The Warrior's Way Review

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After watching The Warrior's Way, I'm certain that the film I saw was based upon a comic book, even if that comic book was only in director Sngmoo Lee's head. Because that's basically what we have here: a movie that tries hard to replicate the feeling of a cinematic version of a graphic novel, resulting in a weird meta-action flick that doesn't do too well on its own.

Let's chat about our hero Yang (Jang Dong-Gun). The world's best swordsman, a member of the Sad Flutes assassins guild, lifelong enemies to another family of assassins. He's the best of the best until he slaughters the last of the opposing clan, only to be stopped short by the laughing of a baby girl. Instantly growing a heart, he takes her and sets off to the town of Lode in the American West, where a wacky rabble of circus performers are all that remains of the once functional ghost town. Spunky Lynne (Kate Bosworth) and Eightball (Tony Cox) take an immediate liking toward Yang, while town drunk Ron (Geoffrey Rush) regards the man from a distance. For twenty minutes we are introduced to the simple idyllic of growing flowers and doing laundry, because this is apparently what retired assassins do.

Of course, nothing is ever as easy as that, so while Yang has the entirety of his former clan hunting for him, the town of Lode has their own problems to deal with. Their biggest problem lies in The Colonel, a bastard of a human being who has a perchance for slaughtering people, including Lynne's family. With a burned and mutilated face from his last encounter with Lynne, he's back for vengeance, and the film ends with a climactic battle when all three groups face off at once.

The plot is as overwrought as you would expect, and the acting borders on the campy side. Poor Rush is slumming it in this one, and Bosworth is a little silly as the wannabe Annie Oakley knife thrower Lynne. Dong-gun does a fine job as Yang, but the mostly silent character isn't exactly broad. He's lauded for his amazing pokerface, and that's pretty much the only face we get throughout the entire film.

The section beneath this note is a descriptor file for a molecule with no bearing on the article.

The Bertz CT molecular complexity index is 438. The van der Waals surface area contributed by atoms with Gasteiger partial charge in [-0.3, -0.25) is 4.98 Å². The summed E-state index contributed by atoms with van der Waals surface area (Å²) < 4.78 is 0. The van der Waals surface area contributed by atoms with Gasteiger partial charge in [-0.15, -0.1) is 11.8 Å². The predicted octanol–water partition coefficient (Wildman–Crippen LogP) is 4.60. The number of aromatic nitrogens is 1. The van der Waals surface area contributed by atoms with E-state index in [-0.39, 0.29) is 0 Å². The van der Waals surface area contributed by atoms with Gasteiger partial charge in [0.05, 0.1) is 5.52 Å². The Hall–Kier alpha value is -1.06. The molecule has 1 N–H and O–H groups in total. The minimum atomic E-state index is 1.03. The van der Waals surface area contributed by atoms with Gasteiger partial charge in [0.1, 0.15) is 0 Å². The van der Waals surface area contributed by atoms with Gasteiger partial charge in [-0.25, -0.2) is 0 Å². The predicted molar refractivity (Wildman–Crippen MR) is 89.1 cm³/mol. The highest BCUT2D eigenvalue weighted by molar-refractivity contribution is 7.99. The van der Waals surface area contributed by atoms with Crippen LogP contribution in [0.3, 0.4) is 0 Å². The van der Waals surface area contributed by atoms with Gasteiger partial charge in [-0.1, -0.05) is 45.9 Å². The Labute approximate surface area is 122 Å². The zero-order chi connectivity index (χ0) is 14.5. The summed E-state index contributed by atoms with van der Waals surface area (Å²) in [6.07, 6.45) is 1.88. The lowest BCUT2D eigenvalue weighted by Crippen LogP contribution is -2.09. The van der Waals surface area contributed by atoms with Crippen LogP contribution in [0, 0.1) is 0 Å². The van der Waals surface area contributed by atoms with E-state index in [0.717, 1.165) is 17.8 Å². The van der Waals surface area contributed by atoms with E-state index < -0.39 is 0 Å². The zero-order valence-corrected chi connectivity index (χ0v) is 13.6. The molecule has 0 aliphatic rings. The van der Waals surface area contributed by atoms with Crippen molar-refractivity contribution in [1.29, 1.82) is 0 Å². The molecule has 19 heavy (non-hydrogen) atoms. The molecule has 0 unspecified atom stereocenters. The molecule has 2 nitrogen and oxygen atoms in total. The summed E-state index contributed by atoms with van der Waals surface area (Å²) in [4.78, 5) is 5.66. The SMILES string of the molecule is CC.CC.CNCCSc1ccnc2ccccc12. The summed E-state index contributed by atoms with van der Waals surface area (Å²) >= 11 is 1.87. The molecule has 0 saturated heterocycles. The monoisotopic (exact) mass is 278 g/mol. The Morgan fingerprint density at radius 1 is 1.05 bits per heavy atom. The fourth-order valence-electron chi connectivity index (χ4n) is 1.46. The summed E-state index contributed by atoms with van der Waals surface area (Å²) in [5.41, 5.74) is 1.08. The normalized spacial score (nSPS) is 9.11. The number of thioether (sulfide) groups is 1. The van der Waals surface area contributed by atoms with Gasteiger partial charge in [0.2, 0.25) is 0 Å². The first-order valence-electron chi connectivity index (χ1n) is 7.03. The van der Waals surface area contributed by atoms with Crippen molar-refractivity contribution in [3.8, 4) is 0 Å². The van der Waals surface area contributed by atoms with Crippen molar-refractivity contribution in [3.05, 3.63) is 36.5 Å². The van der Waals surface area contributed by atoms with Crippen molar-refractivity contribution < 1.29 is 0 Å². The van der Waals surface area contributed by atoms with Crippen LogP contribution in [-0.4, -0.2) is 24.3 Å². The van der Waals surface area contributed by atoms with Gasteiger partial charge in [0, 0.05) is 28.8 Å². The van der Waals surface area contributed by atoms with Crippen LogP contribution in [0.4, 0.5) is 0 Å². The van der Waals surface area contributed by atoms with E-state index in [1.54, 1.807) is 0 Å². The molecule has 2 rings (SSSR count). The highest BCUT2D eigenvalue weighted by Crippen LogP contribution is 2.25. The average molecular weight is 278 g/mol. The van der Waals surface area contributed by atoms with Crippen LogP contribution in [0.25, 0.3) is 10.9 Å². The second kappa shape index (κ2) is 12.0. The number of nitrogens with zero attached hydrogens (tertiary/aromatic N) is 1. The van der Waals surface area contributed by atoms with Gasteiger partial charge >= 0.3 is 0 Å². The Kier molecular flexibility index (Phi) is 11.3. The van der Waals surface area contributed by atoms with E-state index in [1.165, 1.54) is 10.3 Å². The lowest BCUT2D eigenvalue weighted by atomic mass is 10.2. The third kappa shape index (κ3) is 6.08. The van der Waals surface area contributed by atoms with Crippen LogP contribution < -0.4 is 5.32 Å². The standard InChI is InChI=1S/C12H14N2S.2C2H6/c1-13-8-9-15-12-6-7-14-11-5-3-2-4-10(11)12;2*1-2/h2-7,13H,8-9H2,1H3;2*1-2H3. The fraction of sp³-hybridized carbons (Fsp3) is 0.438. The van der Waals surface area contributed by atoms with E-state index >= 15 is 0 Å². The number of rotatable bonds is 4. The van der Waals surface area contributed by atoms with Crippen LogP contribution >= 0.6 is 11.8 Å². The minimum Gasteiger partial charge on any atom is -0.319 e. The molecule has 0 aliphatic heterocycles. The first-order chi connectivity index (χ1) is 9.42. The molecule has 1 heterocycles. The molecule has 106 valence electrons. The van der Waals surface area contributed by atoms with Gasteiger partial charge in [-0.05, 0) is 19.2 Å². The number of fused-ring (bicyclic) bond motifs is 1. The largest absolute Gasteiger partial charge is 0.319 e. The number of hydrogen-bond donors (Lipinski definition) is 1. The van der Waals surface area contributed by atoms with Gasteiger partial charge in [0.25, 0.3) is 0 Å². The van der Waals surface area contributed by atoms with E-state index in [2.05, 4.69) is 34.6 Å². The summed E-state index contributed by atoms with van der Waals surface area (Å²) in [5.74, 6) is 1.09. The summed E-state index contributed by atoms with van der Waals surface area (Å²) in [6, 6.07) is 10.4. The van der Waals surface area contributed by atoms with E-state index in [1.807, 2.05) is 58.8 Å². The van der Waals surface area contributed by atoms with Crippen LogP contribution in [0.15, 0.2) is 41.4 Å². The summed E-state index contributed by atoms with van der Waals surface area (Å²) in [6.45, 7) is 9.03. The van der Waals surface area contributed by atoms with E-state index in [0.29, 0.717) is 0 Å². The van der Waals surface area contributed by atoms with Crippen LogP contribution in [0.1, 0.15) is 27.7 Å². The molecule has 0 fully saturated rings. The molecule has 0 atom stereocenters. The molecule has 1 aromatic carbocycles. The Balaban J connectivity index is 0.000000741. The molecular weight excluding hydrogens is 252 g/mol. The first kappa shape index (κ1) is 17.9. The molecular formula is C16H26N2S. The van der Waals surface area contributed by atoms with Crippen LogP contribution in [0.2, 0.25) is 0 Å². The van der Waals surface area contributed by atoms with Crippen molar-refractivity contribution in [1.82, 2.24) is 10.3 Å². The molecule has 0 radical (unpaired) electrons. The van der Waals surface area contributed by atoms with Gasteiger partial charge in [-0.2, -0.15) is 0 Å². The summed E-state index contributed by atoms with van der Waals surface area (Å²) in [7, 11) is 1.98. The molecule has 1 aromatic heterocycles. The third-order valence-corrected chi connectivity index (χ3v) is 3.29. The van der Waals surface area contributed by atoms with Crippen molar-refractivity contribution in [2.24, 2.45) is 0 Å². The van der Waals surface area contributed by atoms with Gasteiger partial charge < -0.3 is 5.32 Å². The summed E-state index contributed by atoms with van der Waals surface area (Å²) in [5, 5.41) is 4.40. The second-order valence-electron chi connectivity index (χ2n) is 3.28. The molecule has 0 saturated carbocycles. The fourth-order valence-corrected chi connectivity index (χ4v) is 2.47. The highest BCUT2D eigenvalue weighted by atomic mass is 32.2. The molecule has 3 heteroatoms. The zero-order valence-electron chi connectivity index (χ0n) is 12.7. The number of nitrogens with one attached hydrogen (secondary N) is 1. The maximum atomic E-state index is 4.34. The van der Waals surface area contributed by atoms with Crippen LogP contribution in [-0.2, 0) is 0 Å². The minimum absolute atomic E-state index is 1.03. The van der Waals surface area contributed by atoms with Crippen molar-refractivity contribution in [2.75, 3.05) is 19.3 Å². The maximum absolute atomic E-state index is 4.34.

The Warrior's Way was also shot almost entirely on green screen, which means the film takes on a very manufactured feel. All of the backgrounds are of stunning sunsets, and while they are very pretty to look at, they feel like a 21st century version of the painted backdrops used in Rodgers and Hammerstein musicals. It comes across as very odd looking. Even more, the town of Lode is the most derelict ghost town put on cinema. It just doesn't make sense why anyone would want to stay in this desert hell hole.

Clearly The Warrior's Way is designed as a super stylish film with an almost cartoon or videogame aesthetic. It ultimately feels amateurish in application. There's a clear visual direction here, but it's never quite stylish enough to wow, or even set it apart from other action films. For example, disembodied text is floated above Yang in an early scene, declaring him the greatest swordsman ever; an effect that is oddly used only once. Why is this comic book effect used only once? Why isn't it used throughout the film? Why introduce this effect, then never return to it again?

Unfortunately, even the sword fights themselves fall a little flat. After the advent of crazy special effects with The Matrix, many films go for a superhuman representation of swordplay. It might just be me, but when our hero can leap through the air and slaughter everyone with very little effort, it's too hard to root for the guy when he is basically invincible. The fights are initially enthralling, but there is no suspense, no excitement, and after a while you only want them there to break up the silly plot.

The Warrior's Way is not a very good action flick. Some may find the story to merely be a filler to allow samurai assassins to fight cavalry men like some historic cross-over, but when the movie doesn't even reach these moments until the last 30 minutes, the previous 70 serve only to drag the film down. With cheesy special effects and borderline boring fights, it's hard to put much enthusiasm behind The Warrior's Way. There are better ways to spend your weekend this holiday season.

Below Average

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Ben PerLee
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